Drivers urged to check their car's compatibility as E10 petrol roll-out begins

Published 02 September 2021

Drivers are being urged to check if their car is compatible with the new E10 fuel mixture after it emerged that one-in-four are in the dark about the fuel grade changes.

The Government is increasing the level of bioethanol in petrol to 10 per cent in a bid to reduce carbon dioxide (CO2) emissions. The changes will commence from this month (September 2021) but not all cars will be compatible with the new fuel mixture.

A survey of 1450 drivers by the RAC found that over a quarter of drivers (27 per cent) are yet to check whether their car is compatible with E10 petrol, with a similar proportion (24 per cent) unaware that the new fuel is being introduced to replace E5 as the standard grade of unleaded petrol. 

Bioethanol is made from a plant-base. The Government claims the new E10 petrol could cut CO2 emissions by up to 750,000 tonnes a year - a figure the equivalent to taking 350,000 cars off the road. 

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The Government says that all cars built since 2011 will be able to use the new E10 petrol but estimates that around 600,000 cars built before 2011 will not be fully compatible with the new fuel mixture. The higher bioethanol content in E10 may result in damage to seals, plastics and metals over longer periods as a result of bioethanol's corrosive properties. 

Government advice claims that putting E10 petrol in a non-compatible car on a one-off basis should not result in damage. But owners of classic vehicles are being urged to be careful not to accidentally top up with E10 and then leave it sitting unused in the tank for long periods, something which can lead to expensive damage. 

E5 will continue to be sold in the UK as 'super fuels', although these high-performance fuels can be up to 12p-per-litre more expensive than standard unleaded. 

Drivers who are concerned about their vehicle's compatibility can use the Government's E10 vehicle reference tool. HonestJohn.co.uk's partner site heycar has also launched a simple and easy to use E10 checker.

Comments

watney    on 2 September 2021

A comment from friends over the water said that if new fuels introduced over there caused the damage suggested above, it would result in a class action against both the fuel (oil) companies and the government. It would be nice if we had the same option.



soldierboy 001    on 2 September 2021

Will there be an equivalent fuel in the diesel pumps coming along

Maxonian    on 2 September 2021

My TR6 is having the best E5 fuel thanks. The BMW makes do with E10.

conman    on 3 September 2021

The problem E10 raises is for cars that are left stood for ages also hybrids that the owners decide to run on battery power only and very rarely use the petrol engine. The bioethanol evaporates and leaves a varnish like sludge behind blocking your cars fuel injection jets.

   on 3 September 2021

E10 is not a enviro friendly fuel if it damages cars, leads to more being scrapped to make a purchase not necessary. C02 let’s face the science is a much needed gas for the earth without it the planet dies. C02 is present in everything, a dead world decaying releases more, yet what I see Is still more destruction of green belt, forever building for a declining population, cutting trees along roads for camera spying etc etc. E10 is a rubbish fuel that gives less power and mileage. Used this in the past in Asia and always look to use the traditional equivalent of green unleaded.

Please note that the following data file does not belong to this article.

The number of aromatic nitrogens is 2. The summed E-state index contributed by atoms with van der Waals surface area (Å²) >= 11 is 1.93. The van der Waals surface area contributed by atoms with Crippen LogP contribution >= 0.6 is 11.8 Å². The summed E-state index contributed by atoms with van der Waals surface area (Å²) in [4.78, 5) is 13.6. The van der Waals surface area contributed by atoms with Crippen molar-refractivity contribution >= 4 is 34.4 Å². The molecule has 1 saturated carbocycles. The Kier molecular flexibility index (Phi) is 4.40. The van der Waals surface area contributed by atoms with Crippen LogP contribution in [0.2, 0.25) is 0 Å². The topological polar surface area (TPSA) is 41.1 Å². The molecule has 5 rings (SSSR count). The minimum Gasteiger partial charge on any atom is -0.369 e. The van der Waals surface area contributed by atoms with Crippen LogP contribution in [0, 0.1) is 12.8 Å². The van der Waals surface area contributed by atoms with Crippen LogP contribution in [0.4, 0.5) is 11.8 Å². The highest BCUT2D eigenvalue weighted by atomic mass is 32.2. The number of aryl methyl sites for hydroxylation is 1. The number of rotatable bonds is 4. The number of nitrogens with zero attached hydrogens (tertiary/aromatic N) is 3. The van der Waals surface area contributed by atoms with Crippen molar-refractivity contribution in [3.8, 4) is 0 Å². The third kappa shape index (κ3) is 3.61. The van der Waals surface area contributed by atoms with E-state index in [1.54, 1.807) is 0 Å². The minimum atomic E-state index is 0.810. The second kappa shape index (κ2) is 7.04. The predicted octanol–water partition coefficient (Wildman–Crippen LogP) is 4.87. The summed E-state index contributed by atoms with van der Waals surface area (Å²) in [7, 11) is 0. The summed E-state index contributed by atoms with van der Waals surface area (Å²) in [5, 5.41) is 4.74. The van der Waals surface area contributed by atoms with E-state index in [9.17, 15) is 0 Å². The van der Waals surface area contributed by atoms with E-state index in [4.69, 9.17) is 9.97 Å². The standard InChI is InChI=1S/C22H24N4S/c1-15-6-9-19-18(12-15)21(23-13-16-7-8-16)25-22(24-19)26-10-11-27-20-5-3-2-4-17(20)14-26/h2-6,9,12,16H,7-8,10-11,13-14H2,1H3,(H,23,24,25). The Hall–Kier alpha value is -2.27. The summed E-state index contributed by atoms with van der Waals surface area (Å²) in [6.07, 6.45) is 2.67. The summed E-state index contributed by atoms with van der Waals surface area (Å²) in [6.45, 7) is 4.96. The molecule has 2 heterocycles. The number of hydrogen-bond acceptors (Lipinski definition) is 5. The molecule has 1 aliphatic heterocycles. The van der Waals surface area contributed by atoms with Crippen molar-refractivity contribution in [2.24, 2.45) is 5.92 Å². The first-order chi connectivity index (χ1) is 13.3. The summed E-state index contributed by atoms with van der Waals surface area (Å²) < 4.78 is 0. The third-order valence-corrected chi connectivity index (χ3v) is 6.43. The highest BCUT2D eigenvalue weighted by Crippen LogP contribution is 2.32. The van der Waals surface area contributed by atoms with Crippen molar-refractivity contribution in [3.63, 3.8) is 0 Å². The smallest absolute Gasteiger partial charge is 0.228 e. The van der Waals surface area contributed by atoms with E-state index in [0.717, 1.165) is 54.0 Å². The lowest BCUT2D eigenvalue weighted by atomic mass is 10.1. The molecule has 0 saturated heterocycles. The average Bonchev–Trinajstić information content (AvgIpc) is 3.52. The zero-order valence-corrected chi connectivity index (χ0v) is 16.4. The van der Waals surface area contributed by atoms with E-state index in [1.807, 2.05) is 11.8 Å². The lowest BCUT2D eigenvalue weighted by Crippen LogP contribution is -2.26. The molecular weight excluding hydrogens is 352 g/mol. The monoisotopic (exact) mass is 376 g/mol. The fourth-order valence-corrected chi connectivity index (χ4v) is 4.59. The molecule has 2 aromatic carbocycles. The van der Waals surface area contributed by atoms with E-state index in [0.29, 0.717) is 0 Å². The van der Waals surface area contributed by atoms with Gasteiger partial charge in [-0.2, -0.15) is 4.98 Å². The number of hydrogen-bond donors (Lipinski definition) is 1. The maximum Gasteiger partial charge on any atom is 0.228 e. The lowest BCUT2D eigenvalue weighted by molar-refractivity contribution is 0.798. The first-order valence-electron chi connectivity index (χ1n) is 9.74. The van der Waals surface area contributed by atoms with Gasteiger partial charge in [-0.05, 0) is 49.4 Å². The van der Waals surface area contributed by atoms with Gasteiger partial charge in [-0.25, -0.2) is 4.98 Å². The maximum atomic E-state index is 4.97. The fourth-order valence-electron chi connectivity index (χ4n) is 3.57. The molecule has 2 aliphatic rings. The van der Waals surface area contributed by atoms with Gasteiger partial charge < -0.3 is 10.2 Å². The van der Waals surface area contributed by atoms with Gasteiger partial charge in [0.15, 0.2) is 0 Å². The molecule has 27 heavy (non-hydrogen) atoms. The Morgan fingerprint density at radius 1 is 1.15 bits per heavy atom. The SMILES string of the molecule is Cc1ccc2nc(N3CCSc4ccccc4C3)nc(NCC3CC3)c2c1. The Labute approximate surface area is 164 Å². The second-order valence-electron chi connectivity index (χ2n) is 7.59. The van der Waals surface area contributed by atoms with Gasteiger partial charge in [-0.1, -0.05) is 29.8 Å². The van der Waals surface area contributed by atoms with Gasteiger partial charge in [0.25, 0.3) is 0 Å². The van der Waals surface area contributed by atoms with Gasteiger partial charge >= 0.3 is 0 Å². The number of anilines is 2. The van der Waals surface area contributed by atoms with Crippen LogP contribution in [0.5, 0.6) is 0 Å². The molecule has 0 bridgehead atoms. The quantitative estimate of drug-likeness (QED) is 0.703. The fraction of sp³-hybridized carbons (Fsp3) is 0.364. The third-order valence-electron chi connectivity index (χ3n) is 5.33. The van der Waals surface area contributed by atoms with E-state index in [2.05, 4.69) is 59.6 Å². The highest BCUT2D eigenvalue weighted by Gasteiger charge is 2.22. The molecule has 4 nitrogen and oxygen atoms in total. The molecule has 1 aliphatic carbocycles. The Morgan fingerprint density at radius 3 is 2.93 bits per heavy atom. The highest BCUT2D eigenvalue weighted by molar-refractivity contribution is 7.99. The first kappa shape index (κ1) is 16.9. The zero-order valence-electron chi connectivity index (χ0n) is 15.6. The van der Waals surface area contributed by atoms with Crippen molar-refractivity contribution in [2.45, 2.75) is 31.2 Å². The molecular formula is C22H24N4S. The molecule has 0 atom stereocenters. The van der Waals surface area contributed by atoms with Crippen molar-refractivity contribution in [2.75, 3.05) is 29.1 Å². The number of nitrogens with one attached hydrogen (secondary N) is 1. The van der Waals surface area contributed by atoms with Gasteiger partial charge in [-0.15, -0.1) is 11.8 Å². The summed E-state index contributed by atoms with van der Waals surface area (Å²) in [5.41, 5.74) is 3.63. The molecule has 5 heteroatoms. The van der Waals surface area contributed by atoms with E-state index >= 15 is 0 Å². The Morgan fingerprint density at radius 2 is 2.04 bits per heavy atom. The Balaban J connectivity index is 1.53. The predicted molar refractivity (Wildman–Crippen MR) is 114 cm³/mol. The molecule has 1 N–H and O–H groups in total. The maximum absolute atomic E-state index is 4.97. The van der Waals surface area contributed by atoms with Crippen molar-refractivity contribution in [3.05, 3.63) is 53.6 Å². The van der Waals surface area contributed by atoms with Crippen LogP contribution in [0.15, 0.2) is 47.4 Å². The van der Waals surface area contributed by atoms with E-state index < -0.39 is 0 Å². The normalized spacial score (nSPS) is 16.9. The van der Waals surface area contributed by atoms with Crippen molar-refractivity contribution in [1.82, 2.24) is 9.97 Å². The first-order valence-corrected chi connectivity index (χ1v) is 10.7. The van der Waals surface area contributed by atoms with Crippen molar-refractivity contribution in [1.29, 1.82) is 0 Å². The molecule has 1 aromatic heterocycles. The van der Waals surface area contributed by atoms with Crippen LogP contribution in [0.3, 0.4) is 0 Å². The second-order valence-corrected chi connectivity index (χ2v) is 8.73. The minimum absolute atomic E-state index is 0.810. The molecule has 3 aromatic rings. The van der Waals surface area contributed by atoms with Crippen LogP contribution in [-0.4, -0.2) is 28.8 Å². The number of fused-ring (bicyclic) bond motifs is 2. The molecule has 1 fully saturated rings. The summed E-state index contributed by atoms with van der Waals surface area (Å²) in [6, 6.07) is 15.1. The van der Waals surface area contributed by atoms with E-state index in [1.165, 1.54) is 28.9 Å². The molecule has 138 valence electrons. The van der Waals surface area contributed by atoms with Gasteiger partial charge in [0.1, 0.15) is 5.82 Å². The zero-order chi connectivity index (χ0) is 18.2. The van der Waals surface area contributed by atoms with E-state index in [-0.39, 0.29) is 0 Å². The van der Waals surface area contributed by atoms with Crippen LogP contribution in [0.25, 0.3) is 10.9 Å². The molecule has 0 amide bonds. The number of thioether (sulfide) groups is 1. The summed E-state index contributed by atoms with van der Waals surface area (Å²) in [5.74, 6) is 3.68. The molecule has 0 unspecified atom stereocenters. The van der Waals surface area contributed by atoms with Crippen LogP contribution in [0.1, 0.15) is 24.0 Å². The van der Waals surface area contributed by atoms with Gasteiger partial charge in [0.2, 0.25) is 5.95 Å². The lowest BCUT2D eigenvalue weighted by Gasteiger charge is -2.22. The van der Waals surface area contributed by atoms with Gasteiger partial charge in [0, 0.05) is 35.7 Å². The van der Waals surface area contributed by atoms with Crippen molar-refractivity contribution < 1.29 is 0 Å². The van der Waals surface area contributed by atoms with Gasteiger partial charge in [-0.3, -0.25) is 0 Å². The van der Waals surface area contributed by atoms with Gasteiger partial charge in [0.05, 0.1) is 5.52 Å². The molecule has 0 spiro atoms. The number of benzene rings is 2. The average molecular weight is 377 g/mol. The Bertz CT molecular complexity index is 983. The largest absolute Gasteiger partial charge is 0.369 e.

hissingsid    on 3 September 2021

E10 is not a enviro friendly fuel if it damages cars, leads to more being scrapped to make a purchase not necessary. C02 let’s face the science is a much needed gas for the earth without it the planet dies. C02 is present in everything, a dead world decaying releases more, yet what I see Is still more destruction of green belt, forever building for a declining population, cutting trees along roads for camera spying etc etc. E10 is a rubbish fuel that gives less power and mileage. Used this in the past in Asia and always look to use the traditional equivalent of green unleaded.

A declining population? Where do you live? The root cause of all the environmental threats to the planet is over population, but this problem is one which governments, apart from China, dare not address.

Too many people consuming too many goods and making too many journeys. Fiddling around with the ethanol content of petrol is not the answer.

The New Guy    on 8 September 2021

Do you believe it is more environmentally sound for everyone to buy a new car that is only going to last 4-8 years?

overtaxed    on 3 September 2021

The world is heading for food shortages and forests are being cut down for agriculture motorists are being harmed for greenwashing.

BrendanP    on 6 September 2021

The E10 petrol is now going to be the standard unleaded fuel, and the E5 petrol which was the standard cheapest fuel is now going to be promoted to be the Super premium fuel. Why is it going to be more expensive if the formulation hasn't changed, and what will happen to the petrol that was previously being sold as Super premium?

hissingsid    on 6 September 2021

My understanding is that standard E5 will disappear and that the existing Super unleaded will continue as before for a minimum of five years.

TedTom    on 7 September 2021

Where I live E5 has already disappeared from the pumps. This lot are trying to force motorists to use E10, as the alternative is 10p a litre more expensive.

The New Guy    on 8 September 2021

When can we get E85 like most of Europe with some places already having E100. England always get left behind kicking and screaming in an illogical tantrum but will have to accept eventually. I hope that biodiesel hits the pumps here soon as well as I have not seen that since Covid stopped me from travelling.

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